Lobbyists are often treated as cruel and vile creatures out to ensure companies receive preferential treatment by the government. At the expense of the common man, naturally. Similarly, people no longer hold attorneys in high regard. Does that make a lobbyist for lawyers the lowest-of-the-low? I hope you don’t think so.
Rather than feature another post decrying the work of lobbyists, this is an opportunity to show the good works of a lobbyist. According to the Daily Report, the long-serving lobbyist for the State Bar of Georgia is retiring on November 1, 2012. Among his recent achievements is the passing of Georgia’s new evidence code; a feat that only took two decades to come to fruition. The full article can be found below the fold.
But I ask you, keep in mind not all lawyers are bad. Not all lobbyists are bad. Generalizations, however, are generally bad–except when they are not. Just some food for thought.
Veteran lobbyist Tom Boller, whose client list includes the State Bar of Georgia, announced he is retiring from government affairs on Nov. 1.
“It has been a great run, and I couldn’t have asked for a better situation or better partners,” Boller, 64, wrote in an email announcing his resignation on Thursday.
State Bar President Robin Frazer Clark described Boller as “an incredible asset,” given his two decades working for the bar. “I knew he was thinking about retiring for a while, but this was a shock to us and a surprise.”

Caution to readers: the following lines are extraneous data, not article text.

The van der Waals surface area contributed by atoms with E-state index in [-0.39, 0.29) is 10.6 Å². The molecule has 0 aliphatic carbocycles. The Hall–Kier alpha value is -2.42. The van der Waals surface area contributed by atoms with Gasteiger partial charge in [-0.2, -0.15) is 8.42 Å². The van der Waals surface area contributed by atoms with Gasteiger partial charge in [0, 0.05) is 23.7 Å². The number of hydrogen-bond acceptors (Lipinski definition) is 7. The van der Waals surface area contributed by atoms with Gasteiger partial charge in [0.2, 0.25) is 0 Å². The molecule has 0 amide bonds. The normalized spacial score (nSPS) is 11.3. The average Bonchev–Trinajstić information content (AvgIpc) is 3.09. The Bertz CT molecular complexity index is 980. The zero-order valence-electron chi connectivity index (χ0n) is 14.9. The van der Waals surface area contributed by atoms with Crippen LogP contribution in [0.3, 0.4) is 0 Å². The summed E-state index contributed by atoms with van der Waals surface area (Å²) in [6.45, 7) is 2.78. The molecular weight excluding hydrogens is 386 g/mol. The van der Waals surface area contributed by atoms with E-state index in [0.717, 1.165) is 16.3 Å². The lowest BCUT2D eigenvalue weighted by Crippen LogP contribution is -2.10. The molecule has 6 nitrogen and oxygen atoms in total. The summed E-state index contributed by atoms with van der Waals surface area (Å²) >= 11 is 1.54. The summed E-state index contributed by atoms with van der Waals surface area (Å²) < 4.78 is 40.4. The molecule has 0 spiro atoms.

Clark also said the bar has not decided what it will do in regards to securing lobbyist representation for the upcoming session of the General Assembly, which starts in January.
Boller, who founded the Capitol Partners Public Affairs Group in 1986, has been a lobbyist in Georgia for 37 years. Most recently, Boller was instrumental in pushing the state Legislature to finally approve in 2011 new rules of evidence, which the bar had been pushing for the last two decades.
“He was a major help getting it through the Senate. He got the senators all lined up even though we had some folks we thought were friends that tried to hold it up,” said House Judiciary Committee Chairman Wendell Willard, who sponsored the evidence code rewrite bill. “Tom has built up a lot of trust over the years, and his credibility is his hallmark.”
While Boller earned a master’s degree in political science from the University of Missouri in 1972, he never earned a law degree. However, his lobbying partner, Russell “Rusty” Sewell Jr., is an attorney.
“I didn’t know he wasn’t a lawyer for quite a while,” said Willard, who first met Boller upon joining the Legislature in 2001.
Boller said he doesn’t have plans for his retirement yet but promised to keep “a keen interest in politics and public policy.”